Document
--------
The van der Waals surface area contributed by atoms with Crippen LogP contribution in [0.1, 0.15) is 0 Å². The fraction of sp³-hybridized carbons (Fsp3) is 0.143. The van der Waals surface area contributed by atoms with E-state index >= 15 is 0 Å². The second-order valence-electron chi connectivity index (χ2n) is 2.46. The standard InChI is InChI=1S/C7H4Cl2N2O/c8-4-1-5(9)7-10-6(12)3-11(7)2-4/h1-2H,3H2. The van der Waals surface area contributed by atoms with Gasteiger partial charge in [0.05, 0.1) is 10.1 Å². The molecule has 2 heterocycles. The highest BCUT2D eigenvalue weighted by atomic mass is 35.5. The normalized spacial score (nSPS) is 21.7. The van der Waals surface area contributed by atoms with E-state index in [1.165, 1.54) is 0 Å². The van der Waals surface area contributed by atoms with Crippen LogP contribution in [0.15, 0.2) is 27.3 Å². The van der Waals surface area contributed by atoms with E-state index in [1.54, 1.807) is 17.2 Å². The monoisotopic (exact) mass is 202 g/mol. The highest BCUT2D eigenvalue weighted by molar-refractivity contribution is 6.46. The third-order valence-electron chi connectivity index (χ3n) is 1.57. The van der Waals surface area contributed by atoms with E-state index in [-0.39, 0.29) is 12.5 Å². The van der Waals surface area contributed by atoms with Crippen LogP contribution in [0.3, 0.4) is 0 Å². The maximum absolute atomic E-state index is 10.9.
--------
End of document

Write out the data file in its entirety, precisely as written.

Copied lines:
The van der Waals surface area contributed by atoms with Crippen LogP contribution in [0.1, 0.15) is 0 Å². The fraction of sp³-hybridized carbons (Fsp3) is 0.143. The van der Waals surface area contributed by atoms with E-state index >= 15 is 0 Å². The second-order valence-electron chi connectivity index (χ2n) is 2.46. The standard InChI is InChI=1S/C7H4Cl2N2O/c8-4-1-5(9)7-10-6(12)3-11(7)2-4/h1-2H,3H2. The van der Waals surface area contributed by atoms with Gasteiger partial charge in [0.05, 0.1) is 10.1 Å². The molecule has 2 heterocycles. The highest BCUT2D eigenvalue weighted by atomic mass is 35.5. The normalized spacial score (nSPS) is 21.7. The van der Waals surface area contributed by atoms with E-state index in [1.165, 1.54) is 0 Å². The van der Waals surface area contributed by atoms with Crippen LogP contribution in [0.15, 0.2) is 27.3 Å². The van der Waals surface area contributed by atoms with E-state index in [1.54, 1.807) is 17.2 Å². The monoisotopic (exact) mass is 202 g/mol. The highest BCUT2D eigenvalue weighted by molar-refractivity contribution is 6.46. The third-order valence-electron chi connectivity index (χ3n) is 1.57. The van der Waals surface area contributed by atoms with E-state index in [-0.39, 0.29) is 12.5 Å². The van der Waals surface area contributed by atoms with Crippen LogP contribution in [0.3, 0.4) is 0 Å². The maximum absolute atomic E-state index is 10.9.